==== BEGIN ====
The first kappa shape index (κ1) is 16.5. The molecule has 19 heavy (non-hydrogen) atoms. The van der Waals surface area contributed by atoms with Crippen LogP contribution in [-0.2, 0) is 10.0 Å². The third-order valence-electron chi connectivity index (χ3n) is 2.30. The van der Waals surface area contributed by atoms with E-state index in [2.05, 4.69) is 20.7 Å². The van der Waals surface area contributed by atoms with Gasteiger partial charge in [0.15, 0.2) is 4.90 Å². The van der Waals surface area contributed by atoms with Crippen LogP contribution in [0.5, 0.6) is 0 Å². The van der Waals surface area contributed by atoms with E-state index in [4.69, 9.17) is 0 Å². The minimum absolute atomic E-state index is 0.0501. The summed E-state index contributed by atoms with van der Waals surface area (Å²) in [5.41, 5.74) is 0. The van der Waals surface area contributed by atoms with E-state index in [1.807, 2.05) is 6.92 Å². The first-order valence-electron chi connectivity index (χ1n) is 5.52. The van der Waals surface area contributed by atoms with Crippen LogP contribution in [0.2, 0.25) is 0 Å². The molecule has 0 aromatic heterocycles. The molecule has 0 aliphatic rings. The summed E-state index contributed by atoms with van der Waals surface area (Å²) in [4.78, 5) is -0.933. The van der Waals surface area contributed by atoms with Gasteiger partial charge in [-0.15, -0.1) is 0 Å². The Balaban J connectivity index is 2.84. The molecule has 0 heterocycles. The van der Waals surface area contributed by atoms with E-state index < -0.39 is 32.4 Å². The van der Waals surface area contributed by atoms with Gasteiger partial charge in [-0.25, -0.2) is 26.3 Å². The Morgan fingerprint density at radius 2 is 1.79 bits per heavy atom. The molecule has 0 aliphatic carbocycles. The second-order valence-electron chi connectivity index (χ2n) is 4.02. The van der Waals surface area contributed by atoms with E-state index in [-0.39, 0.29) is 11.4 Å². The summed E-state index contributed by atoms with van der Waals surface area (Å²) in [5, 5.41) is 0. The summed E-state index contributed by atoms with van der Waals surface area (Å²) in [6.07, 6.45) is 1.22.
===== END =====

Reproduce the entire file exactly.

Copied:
The first kappa shape index (κ1) is 16.5. The molecule has 19 heavy (non-hydrogen) atoms. The van der Waals surface area contributed by atoms with Crippen LogP contribution in [-0.2, 0) is 10.0 Å². The third-order valence-electron chi connectivity index (χ3n) is 2.30. The van der Waals surface area contributed by atoms with E-state index in [2.05, 4.69) is 20.7 Å². The van der Waals surface area contributed by atoms with Gasteiger partial charge in [0.15, 0.2) is 4.90 Å². The van der Waals surface area contributed by atoms with Crippen LogP contribution in [0.5, 0.6) is 0 Å². The van der Waals surface area contributed by atoms with E-state index in [4.69, 9.17) is 0 Å². The minimum absolute atomic E-state index is 0.0501. The summed E-state index contributed by atoms with van der Waals surface area (Å²) in [5.41, 5.74) is 0. The van der Waals surface area contributed by atoms with E-state index in [1.807, 2.05) is 6.92 Å². The first-order valence-electron chi connectivity index (χ1n) is 5.52. The van der Waals surface area contributed by atoms with Crippen LogP contribution in [0.2, 0.25) is 0 Å². The molecule has 0 aromatic heterocycles. The molecule has 0 aliphatic rings. The summed E-state index contributed by atoms with van der Waals surface area (Å²) in [4.78, 5) is -0.933. The van der Waals surface area contributed by atoms with Gasteiger partial charge in [-0.15, -0.1) is 0 Å². The Balaban J connectivity index is 2.84. The molecule has 0 heterocycles. The van der Waals surface area contributed by atoms with E-state index < -0.39 is 32.4 Å². The van der Waals surface area contributed by atoms with Gasteiger partial charge in [-0.25, -0.2) is 26.3 Å². The Morgan fingerprint density at radius 2 is 1.79 bits per heavy atom. The molecule has 0 aliphatic carbocycles. The second-order valence-electron chi connectivity index (χ2n) is 4.02. The van der Waals surface area contributed by atoms with E-state index in [-0.39, 0.29) is 11.4 Å². The summed E-state index contributed by atoms with van der Waals surface area (Å²) in [5, 5.41) is 0. The summed E-state index contributed by atoms with van der Waals surface area (Å²) in [6.07, 6.45) is 1.22.